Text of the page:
The World Bank has also warned that rising food prices are pushing millions of people into extreme poverty. In April, it said food prices were 36% above levels of a year ago, driven by problems in the Middle East and North Africa.

Oxfam wants nations to agree new rules to govern food markets, to ensure the poor do not go hungry. It said world leaders must:
  • increase transparency in commodities markets and regulate futures markets
  • scale up food reserves
  • end policies promoting biofuels
  • invest in smallholder farmers, especially women
"We are sleepwalking towards an avoidable age of crisis," said Ms Stocking. "One in seven people on the planet go hungry every day despite the fact that the world is capable of feeding everyone."

Among the many factors driving rising food prices in the coming decades, Oxfam predicts that climate change will have the most serious impact.

Ahead of the UN climate summit in South Africa in December, it calls on world leaders to launch a global climate fund, "so that people can protect themselves from the impacts of climate change and are better equipped to grow the food they need".

Monday, 30 May 2011

Hitchens: Mladic the Monster

Our failure to respond to the Serbian atrocities prolonged the slaughter....

... Or so Christopher Hitchens asserts in today's Slate magazine article (excerpt follows):
I suppose it is possible that the arrest of Gen. Ratko Mladic is as undramatic and uncomplicated as it seems and that in recent years he had been off the active list and gradually became a mumbling old derelict with a rather nasty line in veterans' reminiscences. His demands would probably have been modest and few: the odd glass of slivovitz in company with a sympathetic priest (it's usually the Serbian Orthodox Church that operates the support and counseling network for burned-out or wanted war criminals) and an occasional hunting or skiing trip. Though there is something faintly satisfying about this clichéd outcome—the figure of energetic evil reduced to a husk of exhausted banality—there is also something repellent about it.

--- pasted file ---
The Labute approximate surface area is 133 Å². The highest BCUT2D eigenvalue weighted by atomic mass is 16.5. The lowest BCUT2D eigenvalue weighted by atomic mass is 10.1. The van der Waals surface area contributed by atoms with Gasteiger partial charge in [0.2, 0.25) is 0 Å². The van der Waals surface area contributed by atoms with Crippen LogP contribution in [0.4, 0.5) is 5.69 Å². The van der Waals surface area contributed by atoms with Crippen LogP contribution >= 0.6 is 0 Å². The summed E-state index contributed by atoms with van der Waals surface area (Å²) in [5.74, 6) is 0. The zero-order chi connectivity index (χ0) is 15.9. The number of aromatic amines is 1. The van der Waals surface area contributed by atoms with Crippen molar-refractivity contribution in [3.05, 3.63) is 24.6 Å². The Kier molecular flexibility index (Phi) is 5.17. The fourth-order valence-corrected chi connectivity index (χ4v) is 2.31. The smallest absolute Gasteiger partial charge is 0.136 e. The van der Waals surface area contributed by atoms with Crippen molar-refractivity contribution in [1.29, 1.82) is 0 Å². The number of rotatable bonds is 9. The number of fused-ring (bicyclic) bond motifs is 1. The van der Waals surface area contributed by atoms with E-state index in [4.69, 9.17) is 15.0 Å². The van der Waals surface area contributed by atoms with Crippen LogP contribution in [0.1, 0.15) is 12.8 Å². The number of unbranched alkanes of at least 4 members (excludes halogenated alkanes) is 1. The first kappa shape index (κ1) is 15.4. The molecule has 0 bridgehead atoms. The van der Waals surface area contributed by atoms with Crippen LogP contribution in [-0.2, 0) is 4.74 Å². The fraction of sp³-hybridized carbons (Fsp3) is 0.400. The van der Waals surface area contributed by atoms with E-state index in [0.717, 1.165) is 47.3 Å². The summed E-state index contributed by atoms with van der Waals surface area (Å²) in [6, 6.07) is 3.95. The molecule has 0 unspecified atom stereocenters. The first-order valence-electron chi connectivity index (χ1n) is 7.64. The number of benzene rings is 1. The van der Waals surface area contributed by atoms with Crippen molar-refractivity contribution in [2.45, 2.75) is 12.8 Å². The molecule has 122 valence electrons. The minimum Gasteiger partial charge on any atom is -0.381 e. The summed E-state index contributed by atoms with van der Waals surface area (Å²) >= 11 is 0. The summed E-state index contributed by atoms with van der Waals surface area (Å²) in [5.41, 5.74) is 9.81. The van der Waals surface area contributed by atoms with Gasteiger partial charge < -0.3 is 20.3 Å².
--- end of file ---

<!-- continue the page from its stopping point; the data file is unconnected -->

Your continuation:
At times like this, we are always reliably reminded of what John Quincy Adams said about the risk to the United States of going "abroad in search of monsters to destroy." The monstrous character of Mladic and his movement needed no exaggeration. To this day, a lot of people do not understand how much misery and chaos and suffering it purposely inflicted. But the monstrous nature of his power and reach was paradoxically and enormously exaggerated—not by those who wanted to confront it, but by those who did not! This meant that the whole nightmare was needlessly prolonged and the expense of concluding it greatly increased. On whatever basis the post-Tito Yugoslavia was to be reconstituted, there was one that was utterly impossible as well as unthinkable: a "Greater Serbia," whereby smaller republics and their populations were forcibly cut to fit the requirements of a dictatorial tailoring. It will one day seem incredible that the NATO powers did not see this right away and continued to treat Slobodan Milosevic as a "partner in peace," thus opening the road that led straight to Srebrenica and the murder of people ostensibly under our protection.

Srebrenica is one of the best-documented atrocities in modern history. We have everything, from real-time satellite surveillance (shamefully available to the United States even as the butchery was going on) to film and video taken by the perpetrators, including Mladic himself. The production of this material in court will, one hopes, wipe any potential grin from his face and destroy the propaganda image of the simple patriotic man at arms. Whatever our policy on monsters abroad may turn out to be, at least we should be able to recognize one when we see one.
Food for thought vis à vis the notion of humanitarian intervention....

Global carbon emissions reach record, says IAE

BBC News has a brief summary of a worrying report from the International Energy Agency:
Global carbon emissions reached a record level last year, according to the International Energy Agency (IAE). The watchdog says emissions rose again after a dip caused by the financial crisis in 2009, and ended 5% up from the previous record in 2008. China and India account for most of the rise, though emissions have also grown in developed countries.